Nouvelle Candles: Lighting the Way to a National Presence

On any given day, alluring aromas drift through the air on Commerce Street as Nouvelle Candle Company blends, pours and packages its beloved candles.

You may catch a whiff akin to rich coconut and bergamot, or smell delicate florals, like paperwhites and lavender. There’s no sign marking the business, but behind the doors of the old Wilcox Grocery Store, a meticulous, boutique manufacturing process is underway. The Nouvelle Candle team is hard at work creating its signature line of high-end candles.

The Nouvelle Candle team at their Commerce Street manufacturing warehouse.

Founded in 2001 in Scott, Louisiana, Nouvelle Candle Company quickly captured the state market and soon, other parts of the country. Tom and Denise Scarborough bought the company in 2010 and moved production to St. Francisville, where Denise has lived since 1979. The couple worked with Bank of St. Francisville to buy and renovate the facility.  

Candle manufacturing is a competitive field, Tom says, but Nouvelle has excelled for nearly twenty years thanks to its enduring commitment to developing custom blends that surpass consumers’ expectations.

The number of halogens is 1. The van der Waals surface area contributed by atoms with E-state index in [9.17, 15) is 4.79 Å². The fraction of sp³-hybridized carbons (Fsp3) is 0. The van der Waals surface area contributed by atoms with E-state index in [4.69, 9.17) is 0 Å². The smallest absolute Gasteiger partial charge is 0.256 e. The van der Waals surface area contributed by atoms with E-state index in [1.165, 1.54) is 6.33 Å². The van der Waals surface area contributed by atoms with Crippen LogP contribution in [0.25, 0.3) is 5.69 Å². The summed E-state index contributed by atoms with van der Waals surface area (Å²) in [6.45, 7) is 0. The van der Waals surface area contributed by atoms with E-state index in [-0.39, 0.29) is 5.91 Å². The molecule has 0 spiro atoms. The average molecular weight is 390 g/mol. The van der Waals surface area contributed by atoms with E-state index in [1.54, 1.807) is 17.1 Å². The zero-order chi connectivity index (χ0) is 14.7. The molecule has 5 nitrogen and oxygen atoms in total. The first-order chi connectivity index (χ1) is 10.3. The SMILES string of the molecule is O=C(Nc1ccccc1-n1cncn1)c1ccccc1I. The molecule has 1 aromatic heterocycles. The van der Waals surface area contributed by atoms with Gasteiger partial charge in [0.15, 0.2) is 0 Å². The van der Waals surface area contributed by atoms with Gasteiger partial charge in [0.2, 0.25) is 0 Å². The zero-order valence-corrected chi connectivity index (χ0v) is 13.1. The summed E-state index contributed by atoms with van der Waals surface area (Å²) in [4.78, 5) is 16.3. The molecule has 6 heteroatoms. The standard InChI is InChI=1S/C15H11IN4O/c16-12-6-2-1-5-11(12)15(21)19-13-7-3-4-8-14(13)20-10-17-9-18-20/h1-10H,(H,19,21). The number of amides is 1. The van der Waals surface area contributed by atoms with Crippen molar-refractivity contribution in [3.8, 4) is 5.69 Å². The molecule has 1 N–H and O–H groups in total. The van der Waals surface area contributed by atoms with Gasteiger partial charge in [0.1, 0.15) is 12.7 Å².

“We are a fragrance-central candle company,” Tom says. “A lot of companies focus on packaging, but the real question is, ‘how does the candle smell, and can you actually smell it?’ Our candles ‘throw’ the fragrance well because we use a generous amount of essential oil in the manufacturing process.”  

Nouvelle Candles also stands out for its retailer relationships. Rather than sell through Amazon or other online outlets, they work with other small businesses and brick-and-mortar retailers that specialize indistinctive interiors and gifts.

Two Nouvelle employees packing up a large order.

Though the company distributes nationwide, it’s still known for being a Southern candle maker, with a production line of about forty fragrances inspired by the region it calls home. The scent Crepe Myrtle, a nod to the lush, flowering trees of the Deep South, blends honeysuckle, light citrus and greenwood. The name is a bit tongue-in-cheek, Tom says, since real Crepe Myrtles don’t have much of a smell. “We think it smells how a Crepe Myrtle ought to smell,” Tom jokes. “It’s consistently our bestseller.”

Other popular fragrances include Eros, which fuses orange blossom, patchouli, bergamot and cypress, as well as Sea Salted Lemons, which combines notes of basil, orange and eucalyptus, and Jardin, with its Provencal combination of lavender, thyme and basil.

“It’s been a lot of hard work, growing the brand,” he says. “But we are so pleased with what we’ve been able to accomplish.”

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